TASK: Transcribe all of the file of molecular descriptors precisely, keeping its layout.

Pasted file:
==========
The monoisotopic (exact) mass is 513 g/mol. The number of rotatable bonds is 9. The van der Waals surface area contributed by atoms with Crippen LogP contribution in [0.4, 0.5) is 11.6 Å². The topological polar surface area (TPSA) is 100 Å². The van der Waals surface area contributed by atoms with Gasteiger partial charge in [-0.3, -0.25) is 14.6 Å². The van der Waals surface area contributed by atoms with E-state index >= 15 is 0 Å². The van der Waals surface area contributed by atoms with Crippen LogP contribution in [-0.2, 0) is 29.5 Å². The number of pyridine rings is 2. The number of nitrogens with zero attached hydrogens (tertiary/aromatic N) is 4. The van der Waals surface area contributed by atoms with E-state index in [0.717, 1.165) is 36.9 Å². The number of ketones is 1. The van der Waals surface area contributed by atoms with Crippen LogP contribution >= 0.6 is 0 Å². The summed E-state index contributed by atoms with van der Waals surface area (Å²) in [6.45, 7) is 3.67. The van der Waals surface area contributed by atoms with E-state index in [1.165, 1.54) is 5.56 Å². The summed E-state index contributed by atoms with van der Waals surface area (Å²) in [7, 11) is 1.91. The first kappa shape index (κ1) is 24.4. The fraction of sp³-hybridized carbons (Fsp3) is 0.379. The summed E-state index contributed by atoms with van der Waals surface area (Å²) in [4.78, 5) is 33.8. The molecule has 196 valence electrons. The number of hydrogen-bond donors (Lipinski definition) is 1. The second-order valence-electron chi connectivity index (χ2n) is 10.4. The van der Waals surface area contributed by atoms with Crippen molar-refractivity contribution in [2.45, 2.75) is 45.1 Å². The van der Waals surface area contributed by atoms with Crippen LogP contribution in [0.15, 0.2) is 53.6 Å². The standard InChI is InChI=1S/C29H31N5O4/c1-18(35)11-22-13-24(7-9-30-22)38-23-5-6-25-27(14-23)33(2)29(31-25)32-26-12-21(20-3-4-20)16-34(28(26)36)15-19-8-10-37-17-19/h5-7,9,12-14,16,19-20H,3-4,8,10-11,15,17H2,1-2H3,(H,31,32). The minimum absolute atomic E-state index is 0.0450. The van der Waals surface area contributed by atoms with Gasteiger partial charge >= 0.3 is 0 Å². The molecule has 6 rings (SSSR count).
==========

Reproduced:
The monoisotopic (exact) mass is 513 g/mol. The number of rotatable bonds is 9. The van der Waals surface area contributed by atoms with Crippen LogP contribution in [0.4, 0.5) is 11.6 Å². The topological polar surface area (TPSA) is 100 Å². The van der Waals surface area contributed by atoms with Gasteiger partial charge in [-0.3, -0.25) is 14.6 Å². The van der Waals surface area contributed by atoms with E-state index >= 15 is 0 Å². The van der Waals surface area contributed by atoms with Crippen LogP contribution in [-0.2, 0) is 29.5 Å². The number of pyridine rings is 2. The number of nitrogens with zero attached hydrogens (tertiary/aromatic N) is 4. The van der Waals surface area contributed by atoms with E-state index in [0.717, 1.165) is 36.9 Å². The number of ketones is 1. The van der Waals surface area contributed by atoms with Crippen LogP contribution >= 0.6 is 0 Å². The summed E-state index contributed by atoms with van der Waals surface area (Å²) in [6.45, 7) is 3.67. The van der Waals surface area contributed by atoms with E-state index in [1.165, 1.54) is 5.56 Å². The summed E-state index contributed by atoms with van der Waals surface area (Å²) in [7, 11) is 1.91. The first kappa shape index (κ1) is 24.4. The fraction of sp³-hybridized carbons (Fsp3) is 0.379. The summed E-state index contributed by atoms with van der Waals surface area (Å²) in [4.78, 5) is 33.8. The molecule has 196 valence electrons. The number of hydrogen-bond donors (Lipinski definition) is 1. The second-order valence-electron chi connectivity index (χ2n) is 10.4. The van der Waals surface area contributed by atoms with Crippen molar-refractivity contribution in [2.45, 2.75) is 45.1 Å². The van der Waals surface area contributed by atoms with Crippen LogP contribution in [0.15, 0.2) is 53.6 Å². The standard InChI is InChI=1S/C29H31N5O4/c1-18(35)11-22-13-24(7-9-30-22)38-23-5-6-25-27(14-23)33(2)29(31-25)32-26-12-21(20-3-4-20)16-34(28(26)36)15-19-8-10-37-17-19/h5-7,9,12-14,16,19-20H,3-4,8,10-11,15,17H2,1-2H3,(H,31,32). The minimum absolute atomic E-state index is 0.0450. The van der Waals surface area contributed by atoms with Gasteiger partial charge >= 0.3 is 0 Å². The molecule has 6 rings (SSSR count).